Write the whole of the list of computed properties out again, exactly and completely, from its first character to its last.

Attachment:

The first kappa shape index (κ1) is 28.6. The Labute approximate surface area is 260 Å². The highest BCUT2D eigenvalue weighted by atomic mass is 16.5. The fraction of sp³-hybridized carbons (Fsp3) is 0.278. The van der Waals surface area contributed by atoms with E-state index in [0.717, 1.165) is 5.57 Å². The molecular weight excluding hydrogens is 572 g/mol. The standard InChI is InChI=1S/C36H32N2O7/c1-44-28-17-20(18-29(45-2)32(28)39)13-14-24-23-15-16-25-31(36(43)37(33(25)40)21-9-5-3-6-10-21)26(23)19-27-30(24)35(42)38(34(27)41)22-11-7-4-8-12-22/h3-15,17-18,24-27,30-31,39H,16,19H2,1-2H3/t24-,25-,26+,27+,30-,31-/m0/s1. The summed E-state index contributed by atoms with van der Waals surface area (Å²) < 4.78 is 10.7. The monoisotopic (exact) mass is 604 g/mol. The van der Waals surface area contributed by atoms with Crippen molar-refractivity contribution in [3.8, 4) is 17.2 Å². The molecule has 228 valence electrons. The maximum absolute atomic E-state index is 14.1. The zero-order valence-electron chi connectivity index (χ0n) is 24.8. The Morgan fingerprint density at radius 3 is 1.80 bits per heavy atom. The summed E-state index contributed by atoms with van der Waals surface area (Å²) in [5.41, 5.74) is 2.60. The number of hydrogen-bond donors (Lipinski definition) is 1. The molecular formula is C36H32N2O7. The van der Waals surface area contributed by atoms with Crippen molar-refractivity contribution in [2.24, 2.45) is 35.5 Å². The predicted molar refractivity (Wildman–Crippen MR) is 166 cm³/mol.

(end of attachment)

The first kappa shape index (κ1) is 28.6. The Labute approximate surface area is 260 Å². The highest BCUT2D eigenvalue weighted by atomic mass is 16.5. The fraction of sp³-hybridized carbons (Fsp3) is 0.278. The van der Waals surface area contributed by atoms with E-state index in [0.717, 1.165) is 5.57 Å². The molecular weight excluding hydrogens is 572 g/mol. The standard InChI is InChI=1S/C36H32N2O7/c1-44-28-17-20(18-29(45-2)32(28)39)13-14-24-23-15-16-25-31(36(43)37(33(25)40)21-9-5-3-6-10-21)26(23)19-27-30(24)35(42)38(34(27)41)22-11-7-4-8-12-22/h3-15,17-18,24-27,30-31,39H,16,19H2,1-2H3/t24-,25-,26+,27+,30-,31-/m0/s1. The summed E-state index contributed by atoms with van der Waals surface area (Å²) < 4.78 is 10.7. The monoisotopic (exact) mass is 604 g/mol. The van der Waals surface area contributed by atoms with Crippen molar-refractivity contribution in [3.8, 4) is 17.2 Å². The molecule has 228 valence electrons. The maximum absolute atomic E-state index is 14.1. The zero-order valence-electron chi connectivity index (χ0n) is 24.8. The Morgan fingerprint density at radius 3 is 1.80 bits per heavy atom. The summed E-state index contributed by atoms with van der Waals surface area (Å²) in [5.41, 5.74) is 2.60. The number of hydrogen-bond donors (Lipinski definition) is 1. The molecular formula is C36H32N2O7. The van der Waals surface area contributed by atoms with Crippen molar-refractivity contribution in [2.24, 2.45) is 35.5 Å². The predicted molar refractivity (Wildman–Crippen MR) is 166 cm³/mol.